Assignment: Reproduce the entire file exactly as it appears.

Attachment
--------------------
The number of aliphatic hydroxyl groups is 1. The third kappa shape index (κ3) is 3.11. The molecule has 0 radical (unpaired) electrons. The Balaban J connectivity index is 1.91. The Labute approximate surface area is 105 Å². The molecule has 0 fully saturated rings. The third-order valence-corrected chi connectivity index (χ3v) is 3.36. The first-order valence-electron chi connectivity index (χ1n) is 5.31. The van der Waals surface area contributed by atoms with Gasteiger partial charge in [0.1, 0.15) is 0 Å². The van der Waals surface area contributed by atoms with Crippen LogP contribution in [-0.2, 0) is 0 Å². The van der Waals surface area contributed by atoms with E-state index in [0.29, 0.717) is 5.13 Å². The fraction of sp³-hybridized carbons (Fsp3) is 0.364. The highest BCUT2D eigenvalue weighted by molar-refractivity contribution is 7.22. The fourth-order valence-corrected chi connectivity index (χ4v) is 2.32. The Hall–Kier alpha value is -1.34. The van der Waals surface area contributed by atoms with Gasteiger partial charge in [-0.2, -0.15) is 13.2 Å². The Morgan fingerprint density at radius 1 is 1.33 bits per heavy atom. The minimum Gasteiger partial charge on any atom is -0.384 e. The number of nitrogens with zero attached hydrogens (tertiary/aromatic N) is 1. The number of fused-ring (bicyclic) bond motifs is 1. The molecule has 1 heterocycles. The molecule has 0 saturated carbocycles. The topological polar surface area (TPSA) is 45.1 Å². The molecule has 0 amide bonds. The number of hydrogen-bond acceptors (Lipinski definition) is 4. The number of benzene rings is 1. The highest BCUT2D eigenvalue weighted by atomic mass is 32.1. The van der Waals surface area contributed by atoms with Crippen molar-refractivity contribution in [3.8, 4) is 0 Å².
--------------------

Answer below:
The number of aliphatic hydroxyl groups is 1. The third kappa shape index (κ3) is 3.11. The molecule has 0 radical (unpaired) electrons. The Balaban J connectivity index is 1.91. The Labute approximate surface area is 105 Å². The molecule has 0 fully saturated rings. The third-order valence-corrected chi connectivity index (χ3v) is 3.36. The first-order valence-electron chi connectivity index (χ1n) is 5.31. The van der Waals surface area contributed by atoms with Gasteiger partial charge in [0.1, 0.15) is 0 Å². The van der Waals surface area contributed by atoms with Crippen LogP contribution in [-0.2, 0) is 0 Å². The van der Waals surface area contributed by atoms with E-state index in [0.29, 0.717) is 5.13 Å². The fraction of sp³-hybridized carbons (Fsp3) is 0.364. The highest BCUT2D eigenvalue weighted by molar-refractivity contribution is 7.22. The fourth-order valence-corrected chi connectivity index (χ4v) is 2.32. The Hall–Kier alpha value is -1.34. The van der Waals surface area contributed by atoms with Gasteiger partial charge in [-0.2, -0.15) is 13.2 Å². The Morgan fingerprint density at radius 1 is 1.33 bits per heavy atom. The minimum Gasteiger partial charge on any atom is -0.384 e. The number of nitrogens with zero attached hydrogens (tertiary/aromatic N) is 1. The number of fused-ring (bicyclic) bond motifs is 1. The molecule has 1 heterocycles. The molecule has 0 saturated carbocycles. The topological polar surface area (TPSA) is 45.1 Å². The molecule has 0 amide bonds. The number of hydrogen-bond acceptors (Lipinski definition) is 4. The number of benzene rings is 1. The highest BCUT2D eigenvalue weighted by atomic mass is 32.1. The van der Waals surface area contributed by atoms with Crippen molar-refractivity contribution in [3.8, 4) is 0 Å².